He says ‘black’ for a universe of reasons including atmosphere, prisms and an astronaut who’s been there and knows it all.
I tell him black doesn’t suit Adelaide’s peachy veins in the bloodshot eyes of a lazy summer’s sunset, even with the pump and grind of black tyres, black roads and the burnt black crumbs waiting for me on our oven’s wire racks.
Black magpies cawk about their many white patches and I fear for my unborn grandchildren who will one day ask what colour is the sky and I’ll say just look at it, that rusty rust-colour!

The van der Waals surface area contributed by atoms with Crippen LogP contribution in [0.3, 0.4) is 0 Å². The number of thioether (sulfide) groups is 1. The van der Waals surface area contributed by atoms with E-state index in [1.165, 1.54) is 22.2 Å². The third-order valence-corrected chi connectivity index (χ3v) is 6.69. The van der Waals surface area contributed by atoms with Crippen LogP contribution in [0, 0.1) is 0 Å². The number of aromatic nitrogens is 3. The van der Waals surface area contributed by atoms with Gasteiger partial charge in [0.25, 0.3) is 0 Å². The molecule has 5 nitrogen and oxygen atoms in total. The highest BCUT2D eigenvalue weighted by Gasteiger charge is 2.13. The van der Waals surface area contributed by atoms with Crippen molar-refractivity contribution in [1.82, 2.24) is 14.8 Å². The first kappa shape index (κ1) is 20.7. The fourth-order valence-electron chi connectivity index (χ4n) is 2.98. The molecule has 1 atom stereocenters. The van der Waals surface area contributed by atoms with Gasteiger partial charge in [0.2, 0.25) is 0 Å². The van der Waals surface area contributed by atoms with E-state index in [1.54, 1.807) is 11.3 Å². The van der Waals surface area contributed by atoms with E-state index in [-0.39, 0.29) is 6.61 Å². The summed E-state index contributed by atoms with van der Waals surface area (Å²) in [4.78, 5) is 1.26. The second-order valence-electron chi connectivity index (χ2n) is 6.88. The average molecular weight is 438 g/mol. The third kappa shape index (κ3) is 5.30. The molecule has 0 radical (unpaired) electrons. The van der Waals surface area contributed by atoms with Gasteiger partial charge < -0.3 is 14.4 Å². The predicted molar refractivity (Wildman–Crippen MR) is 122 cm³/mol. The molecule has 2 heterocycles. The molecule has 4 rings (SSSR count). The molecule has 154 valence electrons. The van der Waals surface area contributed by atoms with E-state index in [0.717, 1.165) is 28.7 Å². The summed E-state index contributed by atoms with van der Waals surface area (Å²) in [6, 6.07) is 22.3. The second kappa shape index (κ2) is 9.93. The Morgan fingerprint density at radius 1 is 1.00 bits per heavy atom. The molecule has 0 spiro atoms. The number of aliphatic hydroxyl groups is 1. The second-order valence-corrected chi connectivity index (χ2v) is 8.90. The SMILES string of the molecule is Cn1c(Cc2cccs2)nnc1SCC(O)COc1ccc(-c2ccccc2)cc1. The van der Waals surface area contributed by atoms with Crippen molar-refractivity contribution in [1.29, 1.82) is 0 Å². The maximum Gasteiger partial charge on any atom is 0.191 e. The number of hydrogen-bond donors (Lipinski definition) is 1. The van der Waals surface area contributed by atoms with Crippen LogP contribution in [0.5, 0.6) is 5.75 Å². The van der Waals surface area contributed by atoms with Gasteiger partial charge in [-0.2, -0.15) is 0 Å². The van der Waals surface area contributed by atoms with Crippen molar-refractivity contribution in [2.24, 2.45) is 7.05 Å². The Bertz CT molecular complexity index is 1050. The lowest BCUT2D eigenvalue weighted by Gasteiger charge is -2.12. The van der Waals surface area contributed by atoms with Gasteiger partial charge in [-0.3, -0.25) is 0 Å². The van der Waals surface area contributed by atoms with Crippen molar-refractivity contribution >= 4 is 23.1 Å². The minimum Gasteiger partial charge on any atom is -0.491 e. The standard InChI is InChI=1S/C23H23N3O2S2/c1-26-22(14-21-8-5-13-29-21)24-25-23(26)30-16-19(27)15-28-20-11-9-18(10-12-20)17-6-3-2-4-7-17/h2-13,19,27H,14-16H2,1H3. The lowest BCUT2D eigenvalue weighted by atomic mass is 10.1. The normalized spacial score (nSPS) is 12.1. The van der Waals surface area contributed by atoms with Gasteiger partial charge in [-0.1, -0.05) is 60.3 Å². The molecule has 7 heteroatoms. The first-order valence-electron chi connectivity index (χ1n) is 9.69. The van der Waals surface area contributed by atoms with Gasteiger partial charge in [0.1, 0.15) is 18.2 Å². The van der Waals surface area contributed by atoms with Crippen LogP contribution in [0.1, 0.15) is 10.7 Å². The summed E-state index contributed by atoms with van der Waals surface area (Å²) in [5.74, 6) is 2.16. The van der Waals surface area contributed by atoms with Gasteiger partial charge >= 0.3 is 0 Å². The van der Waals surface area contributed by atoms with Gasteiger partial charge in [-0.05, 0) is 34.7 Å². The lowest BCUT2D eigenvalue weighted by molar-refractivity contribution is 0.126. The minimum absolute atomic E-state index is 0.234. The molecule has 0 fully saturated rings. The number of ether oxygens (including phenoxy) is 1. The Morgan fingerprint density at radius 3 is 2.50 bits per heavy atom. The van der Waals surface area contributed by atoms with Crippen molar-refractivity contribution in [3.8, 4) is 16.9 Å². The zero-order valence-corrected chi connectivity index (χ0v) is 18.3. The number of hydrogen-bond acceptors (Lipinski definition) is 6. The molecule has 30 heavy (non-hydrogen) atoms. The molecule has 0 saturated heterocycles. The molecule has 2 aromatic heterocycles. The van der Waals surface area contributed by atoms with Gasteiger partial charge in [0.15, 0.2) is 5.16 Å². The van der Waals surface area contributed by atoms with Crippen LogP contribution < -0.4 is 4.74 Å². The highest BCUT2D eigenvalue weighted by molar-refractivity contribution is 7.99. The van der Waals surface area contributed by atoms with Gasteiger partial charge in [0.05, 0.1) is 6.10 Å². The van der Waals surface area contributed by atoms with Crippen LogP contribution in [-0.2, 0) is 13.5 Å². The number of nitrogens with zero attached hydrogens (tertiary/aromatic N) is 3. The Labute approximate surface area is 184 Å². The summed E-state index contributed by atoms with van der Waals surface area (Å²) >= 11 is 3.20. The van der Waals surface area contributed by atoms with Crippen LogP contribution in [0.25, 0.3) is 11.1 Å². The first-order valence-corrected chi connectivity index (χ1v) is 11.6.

We’re on a blanket and I’ve brought a picnic, we’re by the river – can you smell that river? – a sixty-year-old rock legend is about to sing, we’re a lucky country, the grass smell, the river stink, the waft of a joint; somewhere a child is eating Shapes.
Soon the sun will set, its sinking felt first on the crowns of our heads. My son will ask What time will we go home? and I will say When it is dark and the sky is glittered with light because that’s what it looks like in the black of night.